As mentioned at the beginning of the article, people with UCS generally display poor technique in a wide range of exercises. This is partly because UCS inhibits the trainee’s ability to get into a position to lift correctly (e.g., inability to set the shoulders in the bench-press). Moreover, muscle imbalance patterns such as UCS set the stage for compensation patterns during lifting. In other words, it’s not enough to target the muscles involved in UCS through specific exercises, you also have to pay extra attention to your exercise technique in general.
Here are some quick tips for the big three:
- The bench press: Set your shoulders down and back. Keep your delts locked in during the entire lift.
- The squat: Pinch the shoulder blades together, get your chest high, and try not to lose the solid upper back position during the lift.
- The deadlift: The deadlift is a tough one. For people with upper crossed syndrome it’s especially important to get into a good set-up and avoid a flexed upper back position.
4) Pay attention to your everyday posture, and incorporate some mobility drills, stretches, and corrective exercises into your training sessions and daily life
Although you can achieve a lot by having a workout program that’s specifically designed to correct poor posture, it’s important not to forget that most of your time is spent outside of the gym. Naturally, paying attention to your posture – both when sitting and standing – is an important part of treating UCS.
If you sit for prolonged periods of time each day, taking a break here and there to perform some upper back exercises, mobility drills, and stretches is a good idea. Have a band or rope available when you’re at your desk, so you can perform some simple exercises every now and then. These types of drills and exercises can also be performed as part of your warm-up routine prior to workout sessions.
I’m not convinced that stretching of the anterior musculature is as important for the treatment of UCS as some people make it out to be. In general, I’ve found that strengthening the posterior musculature is far more important than stretching. However, that doesn’t mean that performing some static or dynamic stretches for the tight anterior musculature is necessarily a waste of time. Also, since stretching and mobility work are easy to perform both at home and at work, its something you should consider incorporating into your routine.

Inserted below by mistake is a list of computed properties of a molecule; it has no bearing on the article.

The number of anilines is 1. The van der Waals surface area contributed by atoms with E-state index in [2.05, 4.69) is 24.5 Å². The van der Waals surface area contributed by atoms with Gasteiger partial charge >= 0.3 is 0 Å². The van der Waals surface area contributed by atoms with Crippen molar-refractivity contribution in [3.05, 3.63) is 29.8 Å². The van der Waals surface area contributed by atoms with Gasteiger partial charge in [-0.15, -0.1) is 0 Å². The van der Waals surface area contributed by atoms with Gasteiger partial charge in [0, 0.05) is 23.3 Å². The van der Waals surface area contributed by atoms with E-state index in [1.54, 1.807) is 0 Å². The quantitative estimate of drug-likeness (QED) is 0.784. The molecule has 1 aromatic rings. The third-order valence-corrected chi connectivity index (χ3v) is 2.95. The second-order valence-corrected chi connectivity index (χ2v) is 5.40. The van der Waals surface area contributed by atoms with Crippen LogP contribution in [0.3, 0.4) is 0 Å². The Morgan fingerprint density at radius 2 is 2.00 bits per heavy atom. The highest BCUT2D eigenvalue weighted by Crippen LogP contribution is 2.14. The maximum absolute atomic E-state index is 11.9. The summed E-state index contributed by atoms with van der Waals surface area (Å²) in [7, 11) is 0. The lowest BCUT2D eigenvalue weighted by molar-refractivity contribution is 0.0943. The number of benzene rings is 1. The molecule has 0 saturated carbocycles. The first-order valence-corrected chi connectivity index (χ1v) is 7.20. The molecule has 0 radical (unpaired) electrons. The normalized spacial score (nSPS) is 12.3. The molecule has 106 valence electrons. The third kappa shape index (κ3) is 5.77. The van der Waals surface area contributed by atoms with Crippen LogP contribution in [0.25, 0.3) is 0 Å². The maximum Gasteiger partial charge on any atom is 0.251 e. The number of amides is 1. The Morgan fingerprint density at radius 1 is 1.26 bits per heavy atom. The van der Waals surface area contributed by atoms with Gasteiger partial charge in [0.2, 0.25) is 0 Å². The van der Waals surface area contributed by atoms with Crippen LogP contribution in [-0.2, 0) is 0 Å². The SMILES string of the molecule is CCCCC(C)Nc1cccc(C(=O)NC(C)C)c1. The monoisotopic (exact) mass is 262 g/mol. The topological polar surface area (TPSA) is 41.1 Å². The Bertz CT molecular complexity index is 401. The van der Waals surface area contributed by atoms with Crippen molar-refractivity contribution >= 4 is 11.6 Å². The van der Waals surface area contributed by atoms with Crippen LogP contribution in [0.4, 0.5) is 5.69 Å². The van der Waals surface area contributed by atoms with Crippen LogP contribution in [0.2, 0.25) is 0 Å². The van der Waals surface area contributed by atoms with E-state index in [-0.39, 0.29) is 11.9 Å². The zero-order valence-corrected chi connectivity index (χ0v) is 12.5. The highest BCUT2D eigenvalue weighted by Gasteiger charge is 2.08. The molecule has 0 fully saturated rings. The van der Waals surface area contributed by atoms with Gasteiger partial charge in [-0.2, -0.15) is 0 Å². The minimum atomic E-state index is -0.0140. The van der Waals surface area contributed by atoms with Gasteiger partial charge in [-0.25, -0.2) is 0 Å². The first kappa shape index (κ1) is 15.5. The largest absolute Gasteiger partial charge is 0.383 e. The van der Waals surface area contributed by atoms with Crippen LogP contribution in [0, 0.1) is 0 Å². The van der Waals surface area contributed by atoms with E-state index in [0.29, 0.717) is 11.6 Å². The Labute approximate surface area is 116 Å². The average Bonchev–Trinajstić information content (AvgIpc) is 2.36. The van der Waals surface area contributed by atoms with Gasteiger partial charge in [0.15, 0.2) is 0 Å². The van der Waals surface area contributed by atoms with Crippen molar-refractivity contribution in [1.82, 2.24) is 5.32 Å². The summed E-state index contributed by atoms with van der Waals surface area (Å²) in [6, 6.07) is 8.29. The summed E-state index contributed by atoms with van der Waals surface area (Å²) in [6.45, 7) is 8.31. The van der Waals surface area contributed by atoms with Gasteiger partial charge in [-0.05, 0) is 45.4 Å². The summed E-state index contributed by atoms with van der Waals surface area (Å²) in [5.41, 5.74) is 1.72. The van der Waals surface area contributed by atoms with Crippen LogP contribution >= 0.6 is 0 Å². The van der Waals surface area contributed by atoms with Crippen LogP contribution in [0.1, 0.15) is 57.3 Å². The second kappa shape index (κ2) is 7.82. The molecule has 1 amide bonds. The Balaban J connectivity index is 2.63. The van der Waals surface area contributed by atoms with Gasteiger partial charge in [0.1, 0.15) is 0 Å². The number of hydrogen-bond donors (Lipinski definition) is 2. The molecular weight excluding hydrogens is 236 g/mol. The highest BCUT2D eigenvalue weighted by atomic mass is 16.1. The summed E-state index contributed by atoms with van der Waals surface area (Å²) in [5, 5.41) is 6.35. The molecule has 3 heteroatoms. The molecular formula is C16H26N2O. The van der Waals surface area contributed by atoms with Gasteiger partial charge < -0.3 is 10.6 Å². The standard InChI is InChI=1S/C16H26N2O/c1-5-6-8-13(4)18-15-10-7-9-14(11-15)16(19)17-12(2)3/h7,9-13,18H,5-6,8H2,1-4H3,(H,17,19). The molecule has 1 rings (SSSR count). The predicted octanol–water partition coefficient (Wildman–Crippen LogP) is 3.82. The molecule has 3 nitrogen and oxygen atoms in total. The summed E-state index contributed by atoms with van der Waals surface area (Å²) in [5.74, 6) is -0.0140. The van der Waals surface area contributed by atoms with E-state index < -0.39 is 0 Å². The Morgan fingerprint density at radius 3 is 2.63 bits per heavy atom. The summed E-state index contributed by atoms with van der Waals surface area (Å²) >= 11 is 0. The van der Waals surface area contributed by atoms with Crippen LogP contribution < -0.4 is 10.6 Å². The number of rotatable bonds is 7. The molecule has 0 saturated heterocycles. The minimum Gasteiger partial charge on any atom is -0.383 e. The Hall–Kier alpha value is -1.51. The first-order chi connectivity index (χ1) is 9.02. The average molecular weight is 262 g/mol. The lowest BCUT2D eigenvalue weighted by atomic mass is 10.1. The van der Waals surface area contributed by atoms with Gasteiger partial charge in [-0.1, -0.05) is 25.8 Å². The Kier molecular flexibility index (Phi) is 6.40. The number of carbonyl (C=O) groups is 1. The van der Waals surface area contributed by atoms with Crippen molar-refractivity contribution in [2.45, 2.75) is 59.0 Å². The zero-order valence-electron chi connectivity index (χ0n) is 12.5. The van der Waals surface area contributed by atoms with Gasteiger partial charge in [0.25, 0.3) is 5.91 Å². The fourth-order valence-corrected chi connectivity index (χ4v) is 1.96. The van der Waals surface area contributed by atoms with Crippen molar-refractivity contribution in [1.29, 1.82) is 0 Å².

How to incorporate this plan into a training program
Here are a couple of suggestions as to how you can include these steps into a workout routine:
- Incorporate step 1 and 4 into your warm-up routine prior to strength training sessions. Do several sets of 10-15 reps where you “set” the shoulders, and then perform some mobility drills, stretches, and corrective exercises.
- Spend 10-15 minutes on step 2 every workout by focusing specifically on exercises that target the weak upper back musculature. If you’re training back one day, simply perform these movements as part of your workout. If not, include seated rows, face pulls, and/or other similar exercises at the end of your training session. Also, remember to “set” your shoulders correctly during all the exercises you perform (step 3).
Endurance workouts and group training
- Spend 15-25 minutes after you’re done with your endurance workout and/or group training session where you go through step 1, 2, and 4 (corrective exercises and mobility drills). Spend the most time on step 2.
Workouts where the sole purpose is to treat UCS
- Spend 10-20 minutes where you perform simple retraction exercises, stretches, band face pulls, etc., and then move on to several sets of seated rows, cable face pulls, and other exercises that specifically target the weak posterior musculature.
Again, it’s not just about what you do in the gym. Pay attention to your posture throughout the day, and try to make time for some corrective exercises (e.g., scapular retractions, face pulls with band) as often as you can.